The Development Appeal Board’s confirmation of the Development Officer’s approval of a development permit was allowed as the City, without bad faith or obfuscation, misled the public with respect to the implementation of the amendment to a zoning bylaw

28. December 2004 0

Administrative law – Municipalities – Planning and zoning – Decisions of administrative tribunals – Public interest – Judicial review – Procedural requirements and fairness – Standard of review – Reasonableness simpliciter

Boyd v. Yellowknife (City), [2004] N.W.T.J. No. 49, Northwest Territories Supreme Court, August 20, 2004, Lutz J.

The Appellant appealed the Development Appeal Board’s decision confirming the decision of the Development Officer approving a development permit respecting development of undeveloped raw lands located within the City of Yellowknife. The Appellant contended that the Development Officer exceeded his authority by initiating changes to the development scheme after the public meeting.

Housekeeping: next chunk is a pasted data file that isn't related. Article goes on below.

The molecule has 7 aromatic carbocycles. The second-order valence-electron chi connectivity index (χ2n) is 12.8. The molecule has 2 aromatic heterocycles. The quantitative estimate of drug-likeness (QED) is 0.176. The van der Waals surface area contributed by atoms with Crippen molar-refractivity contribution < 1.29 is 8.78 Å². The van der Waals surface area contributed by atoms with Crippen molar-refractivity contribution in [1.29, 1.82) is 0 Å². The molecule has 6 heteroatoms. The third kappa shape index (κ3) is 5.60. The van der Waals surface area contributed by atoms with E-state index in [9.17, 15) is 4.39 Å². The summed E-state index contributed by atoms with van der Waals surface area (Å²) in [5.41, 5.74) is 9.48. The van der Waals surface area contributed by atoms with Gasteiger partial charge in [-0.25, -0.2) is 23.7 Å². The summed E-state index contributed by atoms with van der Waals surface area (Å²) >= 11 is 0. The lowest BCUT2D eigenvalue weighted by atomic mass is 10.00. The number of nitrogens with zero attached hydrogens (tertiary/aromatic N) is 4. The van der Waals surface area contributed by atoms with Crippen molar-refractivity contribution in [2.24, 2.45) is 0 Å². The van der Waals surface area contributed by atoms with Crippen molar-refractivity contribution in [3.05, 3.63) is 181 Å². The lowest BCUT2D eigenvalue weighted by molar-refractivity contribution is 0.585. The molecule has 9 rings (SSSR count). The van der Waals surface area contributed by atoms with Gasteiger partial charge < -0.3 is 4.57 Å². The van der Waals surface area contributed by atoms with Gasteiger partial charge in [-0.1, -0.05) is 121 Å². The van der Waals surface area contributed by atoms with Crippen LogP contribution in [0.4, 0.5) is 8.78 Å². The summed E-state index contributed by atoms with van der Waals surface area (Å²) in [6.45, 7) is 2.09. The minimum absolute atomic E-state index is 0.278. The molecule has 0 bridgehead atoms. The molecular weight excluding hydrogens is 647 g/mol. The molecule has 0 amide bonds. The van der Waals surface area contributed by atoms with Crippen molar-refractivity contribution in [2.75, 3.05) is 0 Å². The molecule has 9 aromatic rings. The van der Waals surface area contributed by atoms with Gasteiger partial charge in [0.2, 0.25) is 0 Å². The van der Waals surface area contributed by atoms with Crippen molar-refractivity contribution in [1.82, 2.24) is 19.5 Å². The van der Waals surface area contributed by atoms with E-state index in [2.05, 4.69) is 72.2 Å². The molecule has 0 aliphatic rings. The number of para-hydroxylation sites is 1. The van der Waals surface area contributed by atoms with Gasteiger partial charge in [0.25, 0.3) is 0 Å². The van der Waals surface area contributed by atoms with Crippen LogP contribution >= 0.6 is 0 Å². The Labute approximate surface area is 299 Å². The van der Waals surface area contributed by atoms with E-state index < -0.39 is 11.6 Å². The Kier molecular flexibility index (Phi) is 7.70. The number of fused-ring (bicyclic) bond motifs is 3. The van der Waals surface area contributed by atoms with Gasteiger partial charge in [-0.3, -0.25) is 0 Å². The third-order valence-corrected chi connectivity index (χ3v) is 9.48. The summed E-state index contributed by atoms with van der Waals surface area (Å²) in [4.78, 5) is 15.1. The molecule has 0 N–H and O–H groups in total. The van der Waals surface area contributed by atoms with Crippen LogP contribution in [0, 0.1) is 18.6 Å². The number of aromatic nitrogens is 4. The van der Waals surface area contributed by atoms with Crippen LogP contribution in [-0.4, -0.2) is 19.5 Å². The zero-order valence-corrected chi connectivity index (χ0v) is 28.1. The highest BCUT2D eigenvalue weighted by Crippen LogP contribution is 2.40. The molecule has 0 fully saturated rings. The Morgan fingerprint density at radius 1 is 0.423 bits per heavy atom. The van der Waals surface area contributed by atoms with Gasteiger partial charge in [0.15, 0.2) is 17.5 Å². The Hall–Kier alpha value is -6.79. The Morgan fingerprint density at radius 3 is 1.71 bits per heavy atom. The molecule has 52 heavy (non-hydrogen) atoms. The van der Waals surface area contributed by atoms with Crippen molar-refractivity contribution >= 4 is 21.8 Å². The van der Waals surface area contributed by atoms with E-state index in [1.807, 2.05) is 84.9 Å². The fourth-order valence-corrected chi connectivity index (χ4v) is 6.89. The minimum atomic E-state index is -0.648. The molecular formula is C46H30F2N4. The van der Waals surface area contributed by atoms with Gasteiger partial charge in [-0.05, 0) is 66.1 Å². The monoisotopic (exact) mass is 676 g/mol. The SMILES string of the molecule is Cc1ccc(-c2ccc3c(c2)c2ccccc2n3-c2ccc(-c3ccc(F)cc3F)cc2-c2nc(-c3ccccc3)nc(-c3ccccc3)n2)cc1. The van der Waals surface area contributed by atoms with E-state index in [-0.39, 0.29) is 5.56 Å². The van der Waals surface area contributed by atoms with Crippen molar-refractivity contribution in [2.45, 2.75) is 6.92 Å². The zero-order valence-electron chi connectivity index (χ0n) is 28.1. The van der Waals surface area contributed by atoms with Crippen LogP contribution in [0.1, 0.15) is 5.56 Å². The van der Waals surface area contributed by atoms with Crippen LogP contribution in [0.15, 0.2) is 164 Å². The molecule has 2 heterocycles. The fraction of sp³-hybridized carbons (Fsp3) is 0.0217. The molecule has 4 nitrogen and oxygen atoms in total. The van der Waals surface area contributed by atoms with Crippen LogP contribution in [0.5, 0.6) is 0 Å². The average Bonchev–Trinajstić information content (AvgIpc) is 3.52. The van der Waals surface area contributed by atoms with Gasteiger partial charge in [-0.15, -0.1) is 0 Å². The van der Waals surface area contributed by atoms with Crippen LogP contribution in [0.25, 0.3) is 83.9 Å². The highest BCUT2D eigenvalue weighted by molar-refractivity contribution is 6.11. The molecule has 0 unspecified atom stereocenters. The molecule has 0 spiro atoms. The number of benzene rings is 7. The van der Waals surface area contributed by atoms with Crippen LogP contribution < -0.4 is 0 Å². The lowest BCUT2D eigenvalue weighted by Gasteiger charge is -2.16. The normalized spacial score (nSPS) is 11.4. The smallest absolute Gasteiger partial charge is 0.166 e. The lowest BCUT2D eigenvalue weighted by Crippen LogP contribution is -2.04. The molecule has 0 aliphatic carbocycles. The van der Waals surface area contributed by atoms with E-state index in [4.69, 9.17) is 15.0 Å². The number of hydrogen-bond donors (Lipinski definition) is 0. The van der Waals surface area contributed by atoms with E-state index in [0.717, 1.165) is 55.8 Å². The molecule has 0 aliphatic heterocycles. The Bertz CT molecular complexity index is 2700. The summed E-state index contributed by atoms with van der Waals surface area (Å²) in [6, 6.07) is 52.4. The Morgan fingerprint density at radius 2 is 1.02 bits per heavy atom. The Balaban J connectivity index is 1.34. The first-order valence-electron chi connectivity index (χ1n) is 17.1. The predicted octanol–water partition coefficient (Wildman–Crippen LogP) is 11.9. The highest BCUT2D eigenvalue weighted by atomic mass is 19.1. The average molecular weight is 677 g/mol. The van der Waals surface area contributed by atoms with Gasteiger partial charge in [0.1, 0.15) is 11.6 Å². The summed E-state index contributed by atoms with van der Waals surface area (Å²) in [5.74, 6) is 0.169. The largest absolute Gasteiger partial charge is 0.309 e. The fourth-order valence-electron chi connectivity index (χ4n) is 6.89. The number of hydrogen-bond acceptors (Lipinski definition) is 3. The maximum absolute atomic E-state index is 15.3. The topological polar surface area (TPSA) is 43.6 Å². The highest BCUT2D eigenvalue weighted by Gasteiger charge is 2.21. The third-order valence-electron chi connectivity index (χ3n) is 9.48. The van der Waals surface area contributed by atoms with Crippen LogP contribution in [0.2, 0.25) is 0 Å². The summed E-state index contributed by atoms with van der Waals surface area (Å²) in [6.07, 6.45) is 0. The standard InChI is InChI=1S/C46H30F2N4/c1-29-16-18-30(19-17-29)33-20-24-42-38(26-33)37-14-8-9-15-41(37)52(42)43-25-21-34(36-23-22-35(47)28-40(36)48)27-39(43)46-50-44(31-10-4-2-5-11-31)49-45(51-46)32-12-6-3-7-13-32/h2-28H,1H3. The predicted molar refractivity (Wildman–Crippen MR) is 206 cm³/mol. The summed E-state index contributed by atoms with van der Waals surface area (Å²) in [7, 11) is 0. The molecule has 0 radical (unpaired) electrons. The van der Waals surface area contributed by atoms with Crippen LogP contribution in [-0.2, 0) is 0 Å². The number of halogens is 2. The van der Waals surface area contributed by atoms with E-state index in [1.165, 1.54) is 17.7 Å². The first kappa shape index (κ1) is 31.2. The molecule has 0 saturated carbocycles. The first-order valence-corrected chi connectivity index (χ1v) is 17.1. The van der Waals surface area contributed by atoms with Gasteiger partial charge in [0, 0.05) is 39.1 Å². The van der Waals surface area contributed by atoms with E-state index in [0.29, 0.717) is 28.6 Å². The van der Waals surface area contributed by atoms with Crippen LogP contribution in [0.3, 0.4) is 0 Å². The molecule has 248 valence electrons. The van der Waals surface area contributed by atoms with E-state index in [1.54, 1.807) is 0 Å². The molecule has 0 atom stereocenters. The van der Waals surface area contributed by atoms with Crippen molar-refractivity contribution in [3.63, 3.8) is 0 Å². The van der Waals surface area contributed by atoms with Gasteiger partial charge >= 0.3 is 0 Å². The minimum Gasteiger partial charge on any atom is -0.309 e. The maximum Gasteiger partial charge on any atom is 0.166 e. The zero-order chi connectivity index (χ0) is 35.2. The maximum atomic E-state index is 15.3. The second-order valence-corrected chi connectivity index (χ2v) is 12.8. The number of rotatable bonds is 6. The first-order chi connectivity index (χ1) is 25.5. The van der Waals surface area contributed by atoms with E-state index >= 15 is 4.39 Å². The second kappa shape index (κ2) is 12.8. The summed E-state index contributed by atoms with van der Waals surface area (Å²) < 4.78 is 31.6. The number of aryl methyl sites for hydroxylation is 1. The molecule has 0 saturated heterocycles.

The court held that the standard of review in this case was that of reasonableness simpliciter. With respect to the proposal, a meeting was held on June 16 where the public was allowed to express their views. However, the proper interpretation or feeling of the Board was never left with the persons who attended the meeting, and the City subsequently admitted that an amendment to the zoning bylaw was required to deal with a parks/recreation modification. The City could not relocate the park in the development without an amendment, and the City left the distinct impression with the public at the meeting that nothing more, and certainly no public input, was required to adjust the current plan to accommodate full development as submitted to the public at the meeting. The impression clearly left with the public was that all relevant matters would be discussed at the meeting. The court noted the public could only expect forthrightness. While not finding bad faith or obfuscation on behalf of the City, the court held that there was a misunderstanding arising from the meeting. Accordingly, the appeal was allowed, and the matter was referred back to the Development Appeal Board.

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